By Tom Burns
December 23, 2013
When the ball drops on Dec. 31, time will be on our collective mind.
Astronomers can measure these temporal milestones with incredible accuracy, of course. In fact, there’s this guy at the Naval Observatory who is in charge of adding or subtracting a leap second every year based on tiny perturbations of Earth’s orbit.
All you time aficionados will probably note that the ball will drop a few seconds too late or too early. It always does.
In fact, astronomers invented time, or at least our way of measuring its passage. Time and astronomy are thus inextricably intertwined, much to the detriment of time, I am sorry to say. The year, for example, is determined by a single orbit of the Earth around the sun, about 365.25 days.
The “moonth, ” or “month” as you Earthlings call it, was originally measured by the orbit of the moon around the Earth. A set of lunar phases, the ancient way of determining a month, takes about 29.5305882 days. The trouble comes because 29.5305882 days doesn’t divide evenly into the 365.25-day year. We simply can’t have months of equal days. Also, what do we do with that pesky .25 of a day when we measure out the year on a calendar?
Adding to the mind-numbing complexity, Earth’s orbit is a seamless path. There are no convenient tick marks to tell us when the new year begins. Why then do we begin the year in the middle of the blessed winter? Time is a kluge. We do the best we can.
The logical time to begin the calendar year is on the first day of spring, when the world begins to come alive again after its winter dormancy. In fact, the ancient Romans, from whom we get our basic calendar, began the year in March.
The Roman calendar was only 355 days long, in other words, 12 months of, on average, 29.58 days each — pretty close if all you care about is the length of the month. Unfortunately, that left the problem of that 365-day solar year.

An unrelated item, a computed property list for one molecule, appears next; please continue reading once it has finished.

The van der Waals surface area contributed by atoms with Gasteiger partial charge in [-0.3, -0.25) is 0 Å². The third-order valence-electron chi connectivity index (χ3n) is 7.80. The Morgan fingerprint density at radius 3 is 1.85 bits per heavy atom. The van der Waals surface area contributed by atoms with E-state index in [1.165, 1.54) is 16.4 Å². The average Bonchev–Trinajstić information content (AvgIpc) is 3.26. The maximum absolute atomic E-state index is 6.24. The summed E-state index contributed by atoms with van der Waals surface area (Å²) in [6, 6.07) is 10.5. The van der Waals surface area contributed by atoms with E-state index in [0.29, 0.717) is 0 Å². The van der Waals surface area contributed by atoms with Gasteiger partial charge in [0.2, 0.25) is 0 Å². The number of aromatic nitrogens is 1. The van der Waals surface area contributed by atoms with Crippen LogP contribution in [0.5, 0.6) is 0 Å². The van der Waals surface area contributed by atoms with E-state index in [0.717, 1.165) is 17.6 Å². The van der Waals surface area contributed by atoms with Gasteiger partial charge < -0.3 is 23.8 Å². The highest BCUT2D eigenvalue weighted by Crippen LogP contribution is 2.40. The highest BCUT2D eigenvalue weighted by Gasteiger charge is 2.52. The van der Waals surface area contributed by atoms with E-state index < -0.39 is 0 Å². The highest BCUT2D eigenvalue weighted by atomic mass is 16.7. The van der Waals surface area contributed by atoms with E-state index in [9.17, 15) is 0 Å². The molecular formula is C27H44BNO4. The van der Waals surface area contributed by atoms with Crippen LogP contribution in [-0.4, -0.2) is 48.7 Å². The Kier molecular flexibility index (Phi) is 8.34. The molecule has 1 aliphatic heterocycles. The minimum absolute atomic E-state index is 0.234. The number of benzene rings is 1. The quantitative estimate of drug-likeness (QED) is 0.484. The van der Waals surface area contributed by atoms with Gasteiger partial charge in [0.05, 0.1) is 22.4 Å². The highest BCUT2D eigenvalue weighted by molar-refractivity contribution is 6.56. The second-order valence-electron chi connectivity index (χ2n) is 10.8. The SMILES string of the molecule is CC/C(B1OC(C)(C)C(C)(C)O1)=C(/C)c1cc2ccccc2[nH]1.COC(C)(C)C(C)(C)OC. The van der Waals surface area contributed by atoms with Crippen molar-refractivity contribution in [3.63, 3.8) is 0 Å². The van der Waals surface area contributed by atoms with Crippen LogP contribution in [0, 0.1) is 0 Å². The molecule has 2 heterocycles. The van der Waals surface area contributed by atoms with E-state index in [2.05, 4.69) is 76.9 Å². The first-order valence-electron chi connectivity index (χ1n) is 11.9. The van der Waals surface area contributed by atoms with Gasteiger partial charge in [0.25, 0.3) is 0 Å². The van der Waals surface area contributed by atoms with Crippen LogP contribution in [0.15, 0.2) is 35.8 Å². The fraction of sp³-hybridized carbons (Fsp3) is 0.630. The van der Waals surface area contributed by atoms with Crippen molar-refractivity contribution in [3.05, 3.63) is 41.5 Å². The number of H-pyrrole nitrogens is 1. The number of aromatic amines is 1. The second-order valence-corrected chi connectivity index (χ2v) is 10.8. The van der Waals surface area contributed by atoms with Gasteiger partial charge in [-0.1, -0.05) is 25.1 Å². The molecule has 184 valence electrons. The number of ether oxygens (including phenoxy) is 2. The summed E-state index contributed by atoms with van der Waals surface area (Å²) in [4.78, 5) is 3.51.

Thus, the priest-astronomers who were in charge of the calendar periodically added an extra month after February 23. The trouble was that they often did so for political reasons. If some favored bureaucrat wanted to lengthen his term in office, the priests would add a month.
Tom Burns is the director of Perkins Observatory. He can be reached at firstname.lastname@example.org.
By 46 B.C., the calendar year was a couple of months out of sync with the solar year. Their month of March was happening during the dead of winter in the month we call January. At the advice of astronomers, Julius Caesar, the current Roman dictator, added 67 days to November that year, essentially stopping the motion of the calendar for two months. Voila! The year now began in January, but at least spring began in March again.
To eliminate future problems, the wise Julius standardized the year at 365.25 days, adding a leap day every four years. Unfortunately, the solar year is actually 365.242199 days. Julius’s year was 11 minutes and 14 seconds too long.
The extra 11 minutes may not seem like much, but they add up over the centuries. By 1582, the first day of spring was 10 days removed from the traditional date of March 21.
So Gregory, the Pope at the time, decreed that years that begin centuries, like 1900, would not be leap years. Exceptions would be made for years divisible by 400. Thus, the year 2000 WAS a leap year.
In addition, Gregory removed 10 days from October 1582 to bring the calendar back into sync with the seasons, a decision that caused considerable consternation, especially among folks who had to pay a full month’s rent on their land for an October that lasted only 21 days.
Recall, these problems happened because Earth doesn’t take an even number of days to orbit the sun, and the moon takes an uneven number of days to orbit the Earth. The way we measure time is a constant reminder that we live on a planet in space orbiting a star.
Please remember those cosmic facts when the ball drops a few seconds too late on Dec. 31. Things could be worse.